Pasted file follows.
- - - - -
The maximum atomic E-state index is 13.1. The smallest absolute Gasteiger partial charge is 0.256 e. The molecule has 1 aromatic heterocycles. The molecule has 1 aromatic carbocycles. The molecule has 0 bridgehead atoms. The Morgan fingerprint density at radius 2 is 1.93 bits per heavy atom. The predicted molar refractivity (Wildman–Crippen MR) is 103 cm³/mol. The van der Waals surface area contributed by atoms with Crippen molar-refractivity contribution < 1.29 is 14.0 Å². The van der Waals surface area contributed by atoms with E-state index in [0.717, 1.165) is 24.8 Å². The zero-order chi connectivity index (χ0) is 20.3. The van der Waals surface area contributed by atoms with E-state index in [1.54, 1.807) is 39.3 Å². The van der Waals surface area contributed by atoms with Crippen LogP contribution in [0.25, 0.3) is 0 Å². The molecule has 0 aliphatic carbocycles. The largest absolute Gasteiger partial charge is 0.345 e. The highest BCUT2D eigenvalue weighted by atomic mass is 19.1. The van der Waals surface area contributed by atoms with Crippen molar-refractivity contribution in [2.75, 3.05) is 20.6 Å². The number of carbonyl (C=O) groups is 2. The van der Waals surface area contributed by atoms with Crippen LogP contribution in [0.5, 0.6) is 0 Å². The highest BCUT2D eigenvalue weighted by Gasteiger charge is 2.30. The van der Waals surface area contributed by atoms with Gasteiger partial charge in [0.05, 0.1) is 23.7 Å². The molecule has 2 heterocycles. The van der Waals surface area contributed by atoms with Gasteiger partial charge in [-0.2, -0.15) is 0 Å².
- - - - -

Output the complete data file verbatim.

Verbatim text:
The maximum atomic E-state index is 13.1. The smallest absolute Gasteiger partial charge is 0.256 e. The molecule has 1 aromatic heterocycles. The molecule has 1 aromatic carbocycles. The molecule has 0 bridgehead atoms. The Morgan fingerprint density at radius 2 is 1.93 bits per heavy atom. The predicted molar refractivity (Wildman–Crippen MR) is 103 cm³/mol. The van der Waals surface area contributed by atoms with Crippen molar-refractivity contribution < 1.29 is 14.0 Å². The van der Waals surface area contributed by atoms with E-state index in [0.717, 1.165) is 24.8 Å². The zero-order chi connectivity index (χ0) is 20.3. The van der Waals surface area contributed by atoms with E-state index in [1.54, 1.807) is 39.3 Å². The van der Waals surface area contributed by atoms with Crippen LogP contribution in [0.25, 0.3) is 0 Å². The molecule has 0 aliphatic carbocycles. The largest absolute Gasteiger partial charge is 0.345 e. The highest BCUT2D eigenvalue weighted by atomic mass is 19.1. The van der Waals surface area contributed by atoms with Crippen molar-refractivity contribution in [2.75, 3.05) is 20.6 Å². The number of carbonyl (C=O) groups is 2. The van der Waals surface area contributed by atoms with Crippen LogP contribution in [0.5, 0.6) is 0 Å². The highest BCUT2D eigenvalue weighted by Gasteiger charge is 2.30. The van der Waals surface area contributed by atoms with Gasteiger partial charge in [0.05, 0.1) is 23.7 Å². The molecule has 2 heterocycles. The van der Waals surface area contributed by atoms with Gasteiger partial charge in [-0.2, -0.15) is 0 Å².